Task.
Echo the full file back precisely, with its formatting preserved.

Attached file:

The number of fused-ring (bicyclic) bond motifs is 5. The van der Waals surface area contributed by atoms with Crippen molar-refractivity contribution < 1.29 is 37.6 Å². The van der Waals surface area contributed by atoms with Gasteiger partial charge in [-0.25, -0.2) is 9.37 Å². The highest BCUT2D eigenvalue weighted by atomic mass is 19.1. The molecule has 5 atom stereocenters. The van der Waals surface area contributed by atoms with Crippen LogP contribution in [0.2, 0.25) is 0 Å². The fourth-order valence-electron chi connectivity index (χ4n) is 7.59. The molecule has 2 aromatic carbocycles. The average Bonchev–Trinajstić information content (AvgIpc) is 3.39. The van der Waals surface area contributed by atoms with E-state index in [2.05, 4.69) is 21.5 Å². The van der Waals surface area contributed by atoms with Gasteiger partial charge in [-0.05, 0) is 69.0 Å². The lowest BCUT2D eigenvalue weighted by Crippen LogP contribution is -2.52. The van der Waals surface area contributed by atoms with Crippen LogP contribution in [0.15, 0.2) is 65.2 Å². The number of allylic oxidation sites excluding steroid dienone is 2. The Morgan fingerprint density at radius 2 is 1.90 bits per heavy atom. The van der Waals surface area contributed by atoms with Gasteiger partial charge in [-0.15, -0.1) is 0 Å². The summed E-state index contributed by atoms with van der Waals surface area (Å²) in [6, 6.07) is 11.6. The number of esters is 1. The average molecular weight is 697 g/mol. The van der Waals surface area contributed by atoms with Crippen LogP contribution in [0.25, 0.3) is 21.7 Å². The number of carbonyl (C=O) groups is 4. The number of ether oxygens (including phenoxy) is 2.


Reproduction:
The number of fused-ring (bicyclic) bond motifs is 5. The van der Waals surface area contributed by atoms with Crippen molar-refractivity contribution < 1.29 is 37.6 Å². The van der Waals surface area contributed by atoms with Gasteiger partial charge in [-0.25, -0.2) is 9.37 Å². The highest BCUT2D eigenvalue weighted by atomic mass is 19.1. The molecule has 5 atom stereocenters. The van der Waals surface area contributed by atoms with Crippen LogP contribution in [0.2, 0.25) is 0 Å². The fourth-order valence-electron chi connectivity index (χ4n) is 7.59. The molecule has 2 aromatic carbocycles. The average Bonchev–Trinajstić information content (AvgIpc) is 3.39. The van der Waals surface area contributed by atoms with E-state index in [2.05, 4.69) is 21.5 Å². The van der Waals surface area contributed by atoms with Gasteiger partial charge in [-0.05, 0) is 69.0 Å². The lowest BCUT2D eigenvalue weighted by Crippen LogP contribution is -2.52. The van der Waals surface area contributed by atoms with Crippen LogP contribution in [0.15, 0.2) is 65.2 Å². The number of allylic oxidation sites excluding steroid dienone is 2. The Morgan fingerprint density at radius 2 is 1.90 bits per heavy atom. The van der Waals surface area contributed by atoms with Gasteiger partial charge in [-0.15, -0.1) is 0 Å². The summed E-state index contributed by atoms with van der Waals surface area (Å²) in [6, 6.07) is 11.6. The number of esters is 1. The average molecular weight is 697 g/mol. The van der Waals surface area contributed by atoms with Crippen LogP contribution in [0.25, 0.3) is 21.7 Å². The number of carbonyl (C=O) groups is 4. The number of ether oxygens (including phenoxy) is 2.